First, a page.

This news story first appeared on September 4, 2014. For more information click here.
SMU’s Tower Scholars Program receives over $4 million in gifts
By Robert Miller, The Dallas Morning News; September 4, 2014
Gifts totaling more than $4 million will endow and provide operational support for the new Tower Scholars Program at Southern Methodist University.
The program provides an immersion experience for undergraduates in public policymaking through SMU’s John Goodwin Tower Center for Political Studies.
A $2 million gift from Highland Capital Management LP will endow the Highland Capital Management Endowed Tower Scholars Program Fund. Participating students will be recognized as Highland Capital Management Tower Scholars.
A $1 million gift from the Hamon Charitable Foundation will endow the Jake L. Hamon Endowed Internship Program in the Tower Scholars Program Fund.
A $1 million gift from The Berry R. Cox Family Foundation will support the endowment and provide operational support.
SMU has received additional donations of more than $400,000 toward operation of the Tower Scholars Program fund that will allow it to start the program before the endowments mature.
Ten sophomore students will be selected as Highland Capital Management Tower Scholars every year. Students may apply to the program during the fall term of their sophomore year, and the first applications are being accepted this fall. The students will begin their studies in spring 2015 leading to a minor in public policy and international affairs.
They will study domestic and foreign affairs, national security and defense, and international political economy.
“Few American universities offer a program designed for undergraduates with as much real-world policy education and experience as does the Tower Scholars Program,” SMU President R. Gerald Turner said. “The gifts that make this program possible allow students to begin gaining professional perspectives while working toward their undergraduate degrees, bridging the usual gap between graduation and career development.”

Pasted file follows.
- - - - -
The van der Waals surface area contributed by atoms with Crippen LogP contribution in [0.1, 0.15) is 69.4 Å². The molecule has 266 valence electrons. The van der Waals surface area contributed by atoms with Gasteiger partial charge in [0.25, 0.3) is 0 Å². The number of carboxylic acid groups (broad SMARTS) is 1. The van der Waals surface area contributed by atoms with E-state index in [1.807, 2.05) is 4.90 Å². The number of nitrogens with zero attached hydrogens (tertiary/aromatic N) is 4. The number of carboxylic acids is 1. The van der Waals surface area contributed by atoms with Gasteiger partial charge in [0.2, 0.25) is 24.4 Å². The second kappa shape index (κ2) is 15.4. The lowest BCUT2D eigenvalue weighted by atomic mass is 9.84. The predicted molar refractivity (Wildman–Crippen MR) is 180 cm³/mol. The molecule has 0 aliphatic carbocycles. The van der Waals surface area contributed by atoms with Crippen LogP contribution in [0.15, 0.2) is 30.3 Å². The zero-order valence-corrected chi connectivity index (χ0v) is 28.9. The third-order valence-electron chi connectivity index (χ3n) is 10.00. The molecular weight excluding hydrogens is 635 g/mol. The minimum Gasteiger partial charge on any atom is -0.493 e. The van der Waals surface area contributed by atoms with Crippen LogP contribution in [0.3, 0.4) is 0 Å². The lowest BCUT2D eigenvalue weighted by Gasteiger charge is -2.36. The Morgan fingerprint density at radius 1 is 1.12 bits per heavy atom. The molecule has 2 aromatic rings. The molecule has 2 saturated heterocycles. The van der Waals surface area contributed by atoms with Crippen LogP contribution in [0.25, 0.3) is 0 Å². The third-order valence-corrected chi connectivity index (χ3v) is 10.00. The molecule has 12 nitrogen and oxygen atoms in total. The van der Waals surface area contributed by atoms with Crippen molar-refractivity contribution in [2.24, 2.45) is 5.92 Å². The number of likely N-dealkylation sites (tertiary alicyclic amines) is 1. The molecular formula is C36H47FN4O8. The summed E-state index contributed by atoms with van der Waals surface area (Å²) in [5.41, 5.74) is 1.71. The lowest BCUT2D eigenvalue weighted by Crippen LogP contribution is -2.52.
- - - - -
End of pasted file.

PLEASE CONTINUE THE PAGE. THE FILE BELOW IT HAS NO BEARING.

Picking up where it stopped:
The Tower Center is a signature program in SMU’s Dedman College of Humanities and Sciences, dean Thomas DiPiero said.
“Transformative education initiatives are a key focus of our philanthropy,” said James Dondero, Highland Capital Management co-founder and president. “This program will offer students extraordinary opportunities to interact with global and national leaders, influential policy makers and top employers that call Dallas home.”
Highland Capital Management is a global alternative asset manager with headquarters in Dallas.
The invitation-only Tower Scholars Program and associated minor is open for application from all majors across SMU’s schools. The minor in public policy and international affairs requires 15 hours of political science courses.
“By focusing solely on undergraduate students, the Tower Scholars Program distinguishes SMU from peer institutions that offer this type of curricula only to graduate students,” Hamon Foundation president Kelly E. Roach said. “The opportunity to begin working with political, government and business leaders at this stage of their education is going to nurture leadership skills at a pivotal point in these students’ lives.”
Berry R. Cox is a private investor with interests in oil and gas, real estate and public and private securities worldwide. He and his wife, Jeanne Tower Cox, are stalwart SMU supporters.
“SMU strives to educate students who think globally. The idea behind the Tower Scholars program is to connect students with the public policy and international affairs aspects of whatever their chosen field may be — the engineering student, the business student, the journalism student — any student who wants to understand the relationships between politics, public policy, international affairs and international economies,” said Jeanne Cox, an SMU alumna who’s the daughter of the late Sen. John Tower.
The gifts to fund the Tower Scholars Program count toward the $1 billion goal of SMU Unbridled: The Second Century Campaign, which has raised $874 million.